Perhaps the most important and successful part of training was language instruction--about 4 hours a day using the aural-oral method of pattern practice drills taught by native language speakers. Three months of intensive language training was insufficient to attain fluency but allowed most new PCVs to communicate at an elementary level. Many went on to acquire near fluency during their Peace Corps service.

Also see:

"Peace Corps Training and the American University" by David L. Englund, (Deputy Director of Hilo Peace Corps Training Center in the early 1960s). International Review of Education (11, 2:209-217 1965). Reflecting the experience of the Hilo Peace Corp Training Center from 1962-1964, the author states that university-based Peace Corps training is ineffective and posits 12 principles of more effective training of Peace Corps Volunteers.

"The Peace Corps and Hawaii: A Discussion Paper" by John Stalker (Director of Interational Programs, University of Hawaii in 1966) and longtime leader of Hilo Peace Corps Training Center. This discussion paper was circulated in 1966 to the UH administration to urge support for closer Intergration of Peace Corps training with the mission of the University of Hawaii.

Many of the valuable publications/reference documents produced for specific training projects (including pictures and bio sketches of trainees, syllabi, final reports) are listed on the main Training Groups page under the training group number. Some are quite extraordinary documents and deserve additional mention.

Malaysia XIV: A Collection of Training Materials Used in the A/AP Program. Mimeographed bound volume (~2'') with 21 tabbed sections produced by the U of Hawaii Peace Corps Training Center Hilo (December 1966).  Over the years, the socio/cultural/political aspects of training evolved through a series of labels: WACAS (World Affairs, Communism, and Asian Studies--or "WACK-ASS"), A/AP (Asia-American Program), to Cross Cultural Program). The dual objectives of this program were to make PCVs knowledgeable about Malaysia (historical, geographical, political facts) and also prepare to be effective and culturally sensitive participants in a complex multicultural society. Over time, the program shifted from lectures by area studies specialists to small group discussions and role playing led by RPCVs. This volume includes an extraordinary set of briefing papers, bibliographical guides, and discussion topics, largely prepared by Peace Corps staff and PCVs in Malaysia, Peace Corps Washington, and the A/AP staff for the Malaysia XIV training staff. Since most Peace Corps training programs were created de novo, with little continuity of staff or training materials, there was little continuity or cumulation from one program to the next. These reference materials might have been the high-water mark of Peace Corps training programs for Malaysia.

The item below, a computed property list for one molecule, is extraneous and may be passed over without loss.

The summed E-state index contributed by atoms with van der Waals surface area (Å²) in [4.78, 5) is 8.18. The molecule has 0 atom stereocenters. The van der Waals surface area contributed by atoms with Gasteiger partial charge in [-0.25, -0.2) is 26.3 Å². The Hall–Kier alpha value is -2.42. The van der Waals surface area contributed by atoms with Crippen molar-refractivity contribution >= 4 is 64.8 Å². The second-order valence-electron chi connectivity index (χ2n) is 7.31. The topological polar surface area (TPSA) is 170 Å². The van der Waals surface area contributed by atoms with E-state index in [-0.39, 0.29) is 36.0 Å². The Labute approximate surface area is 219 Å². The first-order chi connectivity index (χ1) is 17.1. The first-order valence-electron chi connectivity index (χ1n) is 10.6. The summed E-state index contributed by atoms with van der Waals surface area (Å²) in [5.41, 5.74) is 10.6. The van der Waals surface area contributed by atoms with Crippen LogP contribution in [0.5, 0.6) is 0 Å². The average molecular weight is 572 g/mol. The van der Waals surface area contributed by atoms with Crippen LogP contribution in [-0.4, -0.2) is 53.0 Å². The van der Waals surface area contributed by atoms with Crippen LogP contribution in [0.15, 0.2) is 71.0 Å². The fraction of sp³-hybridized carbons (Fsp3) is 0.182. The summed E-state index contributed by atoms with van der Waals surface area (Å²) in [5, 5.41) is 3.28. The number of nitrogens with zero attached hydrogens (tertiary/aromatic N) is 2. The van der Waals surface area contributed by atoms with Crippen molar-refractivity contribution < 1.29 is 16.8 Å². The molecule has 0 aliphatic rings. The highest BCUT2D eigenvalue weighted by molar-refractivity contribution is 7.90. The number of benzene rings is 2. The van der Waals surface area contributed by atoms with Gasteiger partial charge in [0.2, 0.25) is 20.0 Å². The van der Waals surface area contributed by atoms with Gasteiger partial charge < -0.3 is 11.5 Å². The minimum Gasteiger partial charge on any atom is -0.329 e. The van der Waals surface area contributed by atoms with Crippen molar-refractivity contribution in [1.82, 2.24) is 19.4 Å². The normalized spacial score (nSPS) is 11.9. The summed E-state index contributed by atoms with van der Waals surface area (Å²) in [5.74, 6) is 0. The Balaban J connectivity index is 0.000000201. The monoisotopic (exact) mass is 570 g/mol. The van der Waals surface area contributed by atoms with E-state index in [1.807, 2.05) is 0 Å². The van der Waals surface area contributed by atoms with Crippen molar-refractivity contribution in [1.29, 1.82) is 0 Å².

Reprinted (mimeograph) collection of publications on Sarawak and Sabah for Peace Corps Trainees at the Hilo Training Center circa 1965. 402 pp. This collection includes classic research papers, newspaper articles, and virtually all that was known about Sabah and Sarawak in the early 1960s.

One important legacy of this period was trends--a quarterly publication authored by Hilo Training Center staff. Each issue contained one lengthy article focused on an important aspect related to Peace Corps training and/or cross-cultural issues. Here are a sample of notable issues:

Edward T. Fitzgerald. "The Integration of Training, Assessment, and Research in a Peace Corps Training Project."  trends. Vol. 1 (3), December 1968. 

James F. Downs. "Fables, Fancies, and Failures in Cross Cultural Training." trends. Vol. 2 (3), December 1969. 

Emmanuel Voulgaropoulos. "Reflections on Peace Corps Health Programming. trends." Vol 2(4), March 1970.

Jesse G. Harris Jr. "Prediction of Success on a Lonely Pacific Island: Peace Corps Style." trends. Vol 3(1), June 1970.

George Bracher, M.D. "Reflections on Peace Corps Training: A Medical Viewpoint." trends. Vol 3(3), December 1970.

Kenneth H. David. "Intercultural Adjustment and Applications of Reinforcement Theory to Problems of 'Culture Shock'."  trends. Vol 4(3), January 1972.